JUDITH RITTER: What happened was they did appeal, and they appealed for many, many years. When the U.S. Supreme Court said that they would—in October of 2011, so this past October—said, "We will not review the case," that was the end of the line for any appeals by the district attorney’s office. The only thing they could have done at that point was to convene a new jury, try to convince a new jury now to issue a death sentence. And they announced in early December at a press conference in Philadelphia that they would not seek that, that they would not try to have a new sentence of death imposed, which leaves the sentence—that hasn’t been officially imposed yet, but will be—as life without parole.
AMY GOODMAN: This is Seth Williams. This is what he had to say, the Philadelphia district attorney.
DISTRICT ATTORNEY SETH WILLIAMS: What I’m going to do is I’m going to review fully the opinion of the Court of Appeals, but it is my belief at this point that I will ask the Supreme Court to clarify and to make a decision on what we should do at this point.
AMY GOODMAN: That was Philadelphia District Attorney Seth Williams. Judith Ritter?
JUDITH RITTER: And he did ask the—he did ask the Supreme Court. His office did ask the Supreme Court to review it, and the Supreme Court declined to review the case.
AMY GOODMAN: Judith Ritter, what do you say to Daniel Faulkner’s family, who says—his supporters will just never accept that Mumia Abu-Jamal was convicted of murdering her husband?
JUDITH RITTER: Well, there are good reasons that the conviction is not acceptable to many, many all over the world, and that is because there were many, many unfairnesses in this trial. There was the federal habeas corpus petition that was filed in the late '90s, had 32 counts alleging improprieties in the trial, not just in the penalty phase, but in the trial. There's evidence that witnesses were intimidated in order to get them to testify. There was very strong proof that the district attorney who handled the trial discriminated in jury selection in order to remove African Americans from the jury. And that was a strong claim. The federal courts rejected it. In fact, when they rejected that claim, it was because—at that point they adopted a new standard for hearing those jury discrimination claims that they had never used before, but in Mumia’s case, they did adopt it in the Third Circuit.
So, you know, there were—I don’t know that anyone, you know, should be comfortable with a conviction, with even a life sentence, that is based upon a trial that had lots of lots of racial issues infused in it by the prosecutor’s office, and where the jury was unfairly chosen, and, you know, on and on. There were lots of issues. You know, forensic evidence was questionable, and the testimony associated with forensic evidence was questionable. And years later, we’ve been able to show that. But unfortunately, as I said, the law makes it very difficult to succeed on post-conviction attacks on state court convictions.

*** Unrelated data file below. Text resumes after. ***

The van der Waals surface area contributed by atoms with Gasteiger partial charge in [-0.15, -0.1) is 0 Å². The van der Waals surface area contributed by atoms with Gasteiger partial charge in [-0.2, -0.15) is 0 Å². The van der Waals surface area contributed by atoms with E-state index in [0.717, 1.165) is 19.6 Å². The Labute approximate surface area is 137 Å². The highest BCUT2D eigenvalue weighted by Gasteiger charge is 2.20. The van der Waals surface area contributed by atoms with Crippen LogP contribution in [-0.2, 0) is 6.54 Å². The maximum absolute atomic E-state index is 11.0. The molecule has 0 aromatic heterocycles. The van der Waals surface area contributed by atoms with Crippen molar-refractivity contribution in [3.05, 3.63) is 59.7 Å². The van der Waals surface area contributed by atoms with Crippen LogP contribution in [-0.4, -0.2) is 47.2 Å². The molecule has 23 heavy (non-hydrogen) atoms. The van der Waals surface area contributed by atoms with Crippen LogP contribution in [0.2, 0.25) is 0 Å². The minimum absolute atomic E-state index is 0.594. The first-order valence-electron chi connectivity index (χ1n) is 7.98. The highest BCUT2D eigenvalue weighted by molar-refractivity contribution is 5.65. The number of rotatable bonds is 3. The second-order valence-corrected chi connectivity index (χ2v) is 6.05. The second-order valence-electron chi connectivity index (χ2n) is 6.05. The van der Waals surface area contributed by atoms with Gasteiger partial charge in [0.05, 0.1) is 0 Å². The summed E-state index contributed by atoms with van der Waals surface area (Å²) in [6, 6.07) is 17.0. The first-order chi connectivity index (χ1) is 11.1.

AMY GOODMAN: We’re talking to Judith Ritter, who has represented Mumia Abu-Jamal since 2002. What about his access now? Explain the prison where he is, the circumstances right now of where he is incarcerated.
JUDITH RITTER: Yeah. Well, it’s a vast improvement over death row, you know, not just that he doesn’t have a death sentence hanging over his head, but that he is no longer in a cell 23 out of 24 hours a day. He used to be able to get about an hour of being outdoors when he was on death row for all those many years, and—but there was never any sunlight in the small area that he was allowed to walk in. Now he can, you know, enjoy sunlight, go outdoors, have contact visits with his family, with, you know, anyone who visits him.
He is a lot more, you know, able to do the kinds of things that keep him going. You know, you all just heard that—you know, I think it’s great that you played his message that he delivered to the protest yesterday. You know, he’s remarkably so mentally and physically healthy still, after such difficult, difficult circumstances for so many years. But he keeps his—you know, he writes, as you all know. He delivers radio addresses regularly. He reads more than anyone I know. He keeps up with current events, in a way that’s amazing to me. And he—you know, he plays music. He’s now, for the first time, being able to have a musical instrument, which he wasn’t allowed on death row.
So he’s in a better place. But, you know, he hasn’t been free for 30 years. But he’s in a new place now, and it’s better, no question about it. And through it all, he’s—you know, keeps up his spirits, and he’s funny, and he’s—and as I think someone said in the thing you played earlier, you know, he doesn’t talk about himself. You have to really get him to try to talk about his case. He is interested in what’s going on in the world and the suffering of really, you know, everybody but himself.
AMY GOODMAN: Judith Ritter, I want to thank you very much for being with us, has represented Mumia Abu-Jamal since 2002, professor of law and director of the Criminal Defense Clinic at Widener Law School, speaking to us from Philadelphia.
JUDITH RITTER: Very welcome.
AMY GOODMAN: This is Democracy Now! We’ll be back in a minute.